Cone Denim, a Greensboro, N.C.-based International Textile Group Inc. (ITG) company, showed its S Gene premium four-way stretch technology. Also pointed out were light-colored indigos with an ultrasoft hand, powdery pastel shades and optic white. On display were flat cotton twills from Burlington WorldWide, another ITG company, and garments produced in Vietnam as part of its whole-package program.
Tejidos Royo, Spain, showed linen/cotton denim and chambray, Tencel® blends with an ultrasoft hand, bi-stretch woven with XLA, and coated denim. Orta, Turkey, mentioned finishes to give a vintage or a bright, shiny look. Some denims have sparkle. A lot have stretch and bi-stretch with XLA or T-400.
Kurabo Industries Ltd., Japan, showed its multifaceted product areas. Earthdenim is made by recycling denim production waste. Rainbow includes summer-weight corduroys, voiles and poplins woven with extra-fine long-staple cotton. Stretch denim has T-400 in the weft. Piece dyes are woven with Supima® cotton and organic cotton. Ebriq radiates electronic beams into fibers, resulting in fabrics that generate heat by moisture absorption, and are antibacterial and deodorizing.
Lubbock, Texas-based CropMark Direct featured FiberMax® upland long-staple cotton - an ultrastrong, durable, soft, sustainably produced cotton developed using Bayer CropScience. Certification can track every bale to the field where it was grown.
Direction By Indigo And Printsource
Beautiful florals, placed T-shirt designs, graphics, ethnics and animal skins continue as popular themes for print design at Direction by Indigo and Printsource.
At Direction, United Kingdom-based Paper & Cloth Ltd.'s sophisticated conversationals looked new, especially voyage-inspired prints such as arks, fish, boats and taxis. At Studio 9 London, Mexican and Aztec themes turned up in sunny colors or muted tonals. UK-based Akay Designs showed modern-feeling, small, precise patterns, including edgy, swirling circles; tree branches; and light, airy pastel stripes.
Delicate pastel shades at Tom Cody Design of New York City and London turned up in watercolor florals and butterfly patterns. At the Collection, prints for eveningwear looked warp-printed.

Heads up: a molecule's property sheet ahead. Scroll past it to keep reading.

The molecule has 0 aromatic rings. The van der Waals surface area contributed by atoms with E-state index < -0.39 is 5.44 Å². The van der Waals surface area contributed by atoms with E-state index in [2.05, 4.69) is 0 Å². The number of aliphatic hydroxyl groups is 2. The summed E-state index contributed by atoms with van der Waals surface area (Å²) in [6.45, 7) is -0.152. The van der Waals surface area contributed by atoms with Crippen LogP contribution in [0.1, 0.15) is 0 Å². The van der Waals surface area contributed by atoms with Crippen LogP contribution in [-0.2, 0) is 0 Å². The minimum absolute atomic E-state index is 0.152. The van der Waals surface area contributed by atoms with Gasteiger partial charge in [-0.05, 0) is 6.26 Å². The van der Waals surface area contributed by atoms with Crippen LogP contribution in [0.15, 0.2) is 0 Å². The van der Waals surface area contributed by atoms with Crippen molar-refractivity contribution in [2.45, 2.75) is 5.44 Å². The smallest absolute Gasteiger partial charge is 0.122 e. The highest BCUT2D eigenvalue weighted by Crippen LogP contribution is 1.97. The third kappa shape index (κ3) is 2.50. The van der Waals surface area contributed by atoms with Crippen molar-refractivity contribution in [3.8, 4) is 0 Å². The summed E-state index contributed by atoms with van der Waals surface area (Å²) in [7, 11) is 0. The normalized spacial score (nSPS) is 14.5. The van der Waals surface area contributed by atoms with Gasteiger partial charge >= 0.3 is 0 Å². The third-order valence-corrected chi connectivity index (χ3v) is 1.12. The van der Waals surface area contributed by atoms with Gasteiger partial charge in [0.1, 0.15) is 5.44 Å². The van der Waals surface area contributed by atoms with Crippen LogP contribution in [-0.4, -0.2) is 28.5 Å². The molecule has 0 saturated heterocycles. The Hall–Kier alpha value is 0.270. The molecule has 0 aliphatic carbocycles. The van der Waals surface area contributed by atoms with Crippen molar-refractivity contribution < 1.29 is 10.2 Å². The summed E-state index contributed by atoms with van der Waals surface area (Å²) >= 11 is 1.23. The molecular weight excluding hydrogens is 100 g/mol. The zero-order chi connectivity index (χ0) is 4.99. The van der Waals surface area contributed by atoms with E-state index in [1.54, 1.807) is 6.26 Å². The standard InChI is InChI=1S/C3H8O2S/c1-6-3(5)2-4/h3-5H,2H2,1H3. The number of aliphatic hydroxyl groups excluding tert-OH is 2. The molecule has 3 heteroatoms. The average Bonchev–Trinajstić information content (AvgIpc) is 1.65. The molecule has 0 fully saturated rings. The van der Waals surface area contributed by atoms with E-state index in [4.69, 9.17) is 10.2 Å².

TextileArchive.com, Durham, N.C., sells more than 15,000 designs including abstracts, conversationals, foulards, geometrics paisleys, and florals via its website.
Printsource exhibitor The Style Council of New York has developed seven themes for Spring/Summer 2010. Abstract Thought prints are splattery, linear or blotchy. Animal Instincts focuses on updated leopards and snakes. Florals turn up in One Love and In Bloom. Round and Round shows circles, spots and dots. Key graphics include geometrics and tattoos. B&W has sophisticated across-the-board black-and-whites.
Reinvented tropicals, paisleys, butterflies and skins were of interest at Susan Benarcik Textile Design, New York City. Creativo, Wantagh, N.Y., showed animals, ethnics and printed lace mixed with flowers.
At Texworld, Buhler Quality Yarns, Jefferson, Ga., focused on new developments, including its TransDRY™ yarn, developed using moisture-transport technology from Cotton Incorporated, Cary, N.C.
Design Knit Inc., Los Angeles, showed fabrics using Austria-based Lenzing AG's new ProModal® fiber. Fabrics containing ProModal blended with cashmere, wool, bamboo or hemp are soft and ultralight, and have a silky touch.
Pacific Coast Knitting Mills Inc., Huntington Park, Calif., noted that ProModal fiber spins and knits well, has practically no pilling, and has a nice crunchy hand. Burn-outs are specialties. There are lacy, transparent or opaque/sheer combos.
ProModal knitter Saint Co. Ltd, Korea, has a line of ultrafine knitted fabrics for dresses and tops. Its current bestseller is a cotton/Modal jersey.
Jiangsu Golden Morning Knitting Co. Ltd., China, is selling MicroModal® jersey to BCBG. Modal®/silk blends are ultralight, soft and silky.